Mullerthal and Moselle

By | Category: Travel destinations
moselle region vineyards

the vineyards of the Moselle region

The Mullerthal Region of Luxembourg, also known as Little Switzerland, was named as such by Dutch soldiers, used to very flat ground, when they first saw the region. It is the ideal area for walking or biking with nature in abundance. An undulating landscape of hills made from rock formations some with deep crevices, or and valleys covered with woods. I am sure there are an abundance of flowers, but as my visit is in April it is still too early to see. Situated in the middle of no-where, it is an environment to relax in and enjoy nature.

Three walking routes cover 112 kilometres of paths, and offer lots of choice – a rocky trail, one with stops to visit historic castles, and a third taking you through forests and grasslands. All the equipment necessary for hiking can be hired, for free, at various points along the routes. This includes waterproof jackets, appropriate walking boots, walking sticks, baby carrying packs, and even binoculars. A group of hotels has also got together to deliver luggage between them. At Berdorf on route 2, pods have been built with water and electricity for anyone who enjoys camping with some warmth. I like my luxury, and stayed at the 5 star Hotel Eden au Lac situated in an idyllic setting in a valley and, as the name suggests, by a lake. A bonus is the recent addition of a comprehensive spa facility.

Beaufort Castle

Beaufort Castle

We stopped at Beaufort Castle on route 3. Here there are two castles, and the foundations of a third on the site, the oldest dating back to the Celtic period. From the outside the castle looked as if it was a ruin but once inside there is a lot to see. The rooms have been numbered with explanations. One of its previous owners, with a macabre sense of humour, installed a torture room with a variety of instruments – one, covered in spikes was to stretch prisoners, another a metal face mask, and the third to encase fingers. Apparently, this room is very popular with children, but appealed to the men in our party too! Across a bridge from the ruins is a castle or perhaps more of a chateau built during the Renaissance period that is still intact. It was lived in until 2012 with the rooms kept as they were when the last occupant passed away. Included in the price of the entry is a tasting of Cassero, a blackcurrant liqueur similar to Crème de Cassis, one of the liqueurs produced and sold at the castle.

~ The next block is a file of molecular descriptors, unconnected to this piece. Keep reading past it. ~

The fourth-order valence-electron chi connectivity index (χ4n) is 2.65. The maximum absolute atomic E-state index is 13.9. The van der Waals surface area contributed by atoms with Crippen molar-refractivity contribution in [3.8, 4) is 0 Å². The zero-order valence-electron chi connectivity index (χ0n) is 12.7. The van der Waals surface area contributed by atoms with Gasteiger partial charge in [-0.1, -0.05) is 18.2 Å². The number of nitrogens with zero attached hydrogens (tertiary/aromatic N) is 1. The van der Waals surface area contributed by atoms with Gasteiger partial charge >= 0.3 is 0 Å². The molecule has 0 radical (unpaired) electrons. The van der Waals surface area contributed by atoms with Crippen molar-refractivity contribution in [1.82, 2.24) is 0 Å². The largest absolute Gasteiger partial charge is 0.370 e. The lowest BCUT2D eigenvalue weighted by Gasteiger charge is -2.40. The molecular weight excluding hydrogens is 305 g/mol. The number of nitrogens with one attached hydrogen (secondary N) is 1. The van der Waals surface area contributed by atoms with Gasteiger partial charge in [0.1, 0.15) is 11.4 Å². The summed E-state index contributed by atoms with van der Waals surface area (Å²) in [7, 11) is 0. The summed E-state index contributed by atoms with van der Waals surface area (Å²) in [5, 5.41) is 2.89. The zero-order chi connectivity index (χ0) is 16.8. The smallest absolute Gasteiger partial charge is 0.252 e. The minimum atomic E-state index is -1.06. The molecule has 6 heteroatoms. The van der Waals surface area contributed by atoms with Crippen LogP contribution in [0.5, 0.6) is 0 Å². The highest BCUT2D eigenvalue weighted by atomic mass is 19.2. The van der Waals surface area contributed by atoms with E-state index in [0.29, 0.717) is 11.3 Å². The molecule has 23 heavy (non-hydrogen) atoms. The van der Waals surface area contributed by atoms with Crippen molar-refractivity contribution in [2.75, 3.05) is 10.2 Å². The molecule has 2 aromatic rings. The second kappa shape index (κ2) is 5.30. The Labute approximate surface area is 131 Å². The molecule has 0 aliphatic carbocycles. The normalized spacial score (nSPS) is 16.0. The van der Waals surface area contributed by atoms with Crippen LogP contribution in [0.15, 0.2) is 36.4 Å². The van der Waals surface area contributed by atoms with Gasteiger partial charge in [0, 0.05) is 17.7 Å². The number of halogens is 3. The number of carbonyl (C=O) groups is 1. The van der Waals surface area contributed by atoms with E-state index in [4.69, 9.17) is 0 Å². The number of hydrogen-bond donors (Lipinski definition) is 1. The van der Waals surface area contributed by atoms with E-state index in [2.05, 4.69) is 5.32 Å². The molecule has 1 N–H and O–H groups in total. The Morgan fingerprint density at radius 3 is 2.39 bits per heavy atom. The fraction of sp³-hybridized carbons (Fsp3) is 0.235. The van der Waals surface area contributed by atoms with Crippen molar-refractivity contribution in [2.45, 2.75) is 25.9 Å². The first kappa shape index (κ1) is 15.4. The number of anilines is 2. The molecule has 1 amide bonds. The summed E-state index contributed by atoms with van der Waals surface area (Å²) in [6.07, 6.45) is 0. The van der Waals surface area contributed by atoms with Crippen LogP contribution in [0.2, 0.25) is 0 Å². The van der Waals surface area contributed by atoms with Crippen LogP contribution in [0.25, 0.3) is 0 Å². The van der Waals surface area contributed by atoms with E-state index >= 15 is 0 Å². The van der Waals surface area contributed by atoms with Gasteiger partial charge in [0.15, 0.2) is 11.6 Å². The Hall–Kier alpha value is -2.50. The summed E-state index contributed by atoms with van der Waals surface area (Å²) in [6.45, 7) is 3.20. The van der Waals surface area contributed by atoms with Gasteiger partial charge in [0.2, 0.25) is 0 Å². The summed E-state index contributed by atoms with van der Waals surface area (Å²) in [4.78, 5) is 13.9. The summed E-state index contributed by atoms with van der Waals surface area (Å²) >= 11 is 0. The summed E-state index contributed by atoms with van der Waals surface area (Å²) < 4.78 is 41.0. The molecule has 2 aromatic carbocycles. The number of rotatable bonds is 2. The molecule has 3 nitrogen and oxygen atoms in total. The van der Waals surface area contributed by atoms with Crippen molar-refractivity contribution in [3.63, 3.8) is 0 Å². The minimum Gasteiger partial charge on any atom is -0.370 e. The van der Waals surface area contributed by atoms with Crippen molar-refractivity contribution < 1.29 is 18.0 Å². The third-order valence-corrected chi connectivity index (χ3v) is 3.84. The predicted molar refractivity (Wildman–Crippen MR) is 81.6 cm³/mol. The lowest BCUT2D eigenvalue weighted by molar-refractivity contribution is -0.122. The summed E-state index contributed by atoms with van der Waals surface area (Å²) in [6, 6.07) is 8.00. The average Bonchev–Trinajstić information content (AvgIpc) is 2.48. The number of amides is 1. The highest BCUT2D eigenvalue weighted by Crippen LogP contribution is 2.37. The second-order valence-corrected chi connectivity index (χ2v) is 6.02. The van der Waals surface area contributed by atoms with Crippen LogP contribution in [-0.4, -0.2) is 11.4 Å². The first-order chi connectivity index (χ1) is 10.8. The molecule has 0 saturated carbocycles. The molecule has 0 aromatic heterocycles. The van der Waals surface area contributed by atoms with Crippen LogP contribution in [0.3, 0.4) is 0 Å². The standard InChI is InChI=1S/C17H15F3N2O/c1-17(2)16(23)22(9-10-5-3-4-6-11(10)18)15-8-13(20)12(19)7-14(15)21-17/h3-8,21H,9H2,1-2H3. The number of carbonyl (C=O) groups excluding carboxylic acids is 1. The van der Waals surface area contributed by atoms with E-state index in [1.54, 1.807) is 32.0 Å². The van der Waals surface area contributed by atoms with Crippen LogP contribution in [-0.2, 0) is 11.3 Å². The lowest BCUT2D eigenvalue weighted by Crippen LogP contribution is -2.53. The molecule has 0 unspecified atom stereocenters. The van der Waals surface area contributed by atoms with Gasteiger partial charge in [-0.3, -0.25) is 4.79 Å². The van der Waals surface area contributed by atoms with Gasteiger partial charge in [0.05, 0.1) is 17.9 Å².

the nearby waterfalls

the nearby waterfalls

Although at one time there were lots of watermills in the region, there is only one remaining at Heringer Millen, a tourist centre conveniently situated between routes 2 and 3, and a point to pick up equipment. Here is a great place to stop for a meal with seats outside, and throws and fluffy cushions provided for when it is chilly.

A short walk from the centre is a pretty waterfall, a landmark, with a shallow area to dip your feet in the clear water. Ideal, if you have come across it after an arduous walk!